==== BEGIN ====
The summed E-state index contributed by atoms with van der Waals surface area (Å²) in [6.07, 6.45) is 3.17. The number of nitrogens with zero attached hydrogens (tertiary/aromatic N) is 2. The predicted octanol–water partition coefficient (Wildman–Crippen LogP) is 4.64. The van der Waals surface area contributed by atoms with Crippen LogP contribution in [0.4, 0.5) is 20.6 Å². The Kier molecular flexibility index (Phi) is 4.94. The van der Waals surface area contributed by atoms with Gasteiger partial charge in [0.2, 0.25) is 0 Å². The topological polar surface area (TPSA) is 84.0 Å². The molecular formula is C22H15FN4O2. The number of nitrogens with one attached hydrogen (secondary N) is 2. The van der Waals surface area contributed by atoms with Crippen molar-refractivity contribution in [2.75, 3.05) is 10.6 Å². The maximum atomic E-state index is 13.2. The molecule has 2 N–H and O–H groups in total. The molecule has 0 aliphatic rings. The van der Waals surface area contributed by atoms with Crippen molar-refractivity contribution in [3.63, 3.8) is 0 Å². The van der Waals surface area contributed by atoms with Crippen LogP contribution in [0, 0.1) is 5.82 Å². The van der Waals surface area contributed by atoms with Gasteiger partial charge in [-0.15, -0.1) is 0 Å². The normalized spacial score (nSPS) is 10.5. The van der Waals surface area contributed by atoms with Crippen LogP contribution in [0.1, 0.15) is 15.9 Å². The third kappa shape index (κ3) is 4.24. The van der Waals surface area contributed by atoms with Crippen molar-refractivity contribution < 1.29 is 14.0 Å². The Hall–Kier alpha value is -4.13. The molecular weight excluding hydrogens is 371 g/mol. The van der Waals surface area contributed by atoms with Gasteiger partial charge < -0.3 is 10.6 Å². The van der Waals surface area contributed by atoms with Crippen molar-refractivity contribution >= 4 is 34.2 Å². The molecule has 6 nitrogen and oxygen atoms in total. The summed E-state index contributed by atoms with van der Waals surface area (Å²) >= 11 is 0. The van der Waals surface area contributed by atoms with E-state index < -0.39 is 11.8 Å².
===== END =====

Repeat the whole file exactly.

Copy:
The summed E-state index contributed by atoms with van der Waals surface area (Å²) in [6.07, 6.45) is 3.17. The number of nitrogens with zero attached hydrogens (tertiary/aromatic N) is 2. The predicted octanol–water partition coefficient (Wildman–Crippen LogP) is 4.64. The van der Waals surface area contributed by atoms with Crippen LogP contribution in [0.4, 0.5) is 20.6 Å². The Kier molecular flexibility index (Phi) is 4.94. The van der Waals surface area contributed by atoms with Gasteiger partial charge in [0.2, 0.25) is 0 Å². The topological polar surface area (TPSA) is 84.0 Å². The molecular formula is C22H15FN4O2. The number of nitrogens with one attached hydrogen (secondary N) is 2. The van der Waals surface area contributed by atoms with Crippen molar-refractivity contribution in [2.75, 3.05) is 10.6 Å². The maximum atomic E-state index is 13.2. The molecule has 2 N–H and O–H groups in total. The molecule has 0 aliphatic rings. The van der Waals surface area contributed by atoms with Crippen molar-refractivity contribution in [3.63, 3.8) is 0 Å². The van der Waals surface area contributed by atoms with Crippen LogP contribution in [0, 0.1) is 5.82 Å². The van der Waals surface area contributed by atoms with Gasteiger partial charge in [-0.15, -0.1) is 0 Å². The normalized spacial score (nSPS) is 10.5. The van der Waals surface area contributed by atoms with Crippen LogP contribution in [0.1, 0.15) is 15.9 Å². The third kappa shape index (κ3) is 4.24. The van der Waals surface area contributed by atoms with Crippen molar-refractivity contribution < 1.29 is 14.0 Å². The Hall–Kier alpha value is -4.13. The molecular weight excluding hydrogens is 371 g/mol. The van der Waals surface area contributed by atoms with Gasteiger partial charge < -0.3 is 10.6 Å². The van der Waals surface area contributed by atoms with Crippen molar-refractivity contribution >= 4 is 34.2 Å². The molecule has 6 nitrogen and oxygen atoms in total. The summed E-state index contributed by atoms with van der Waals surface area (Å²) >= 11 is 0. The van der Waals surface area contributed by atoms with E-state index < -0.39 is 11.8 Å².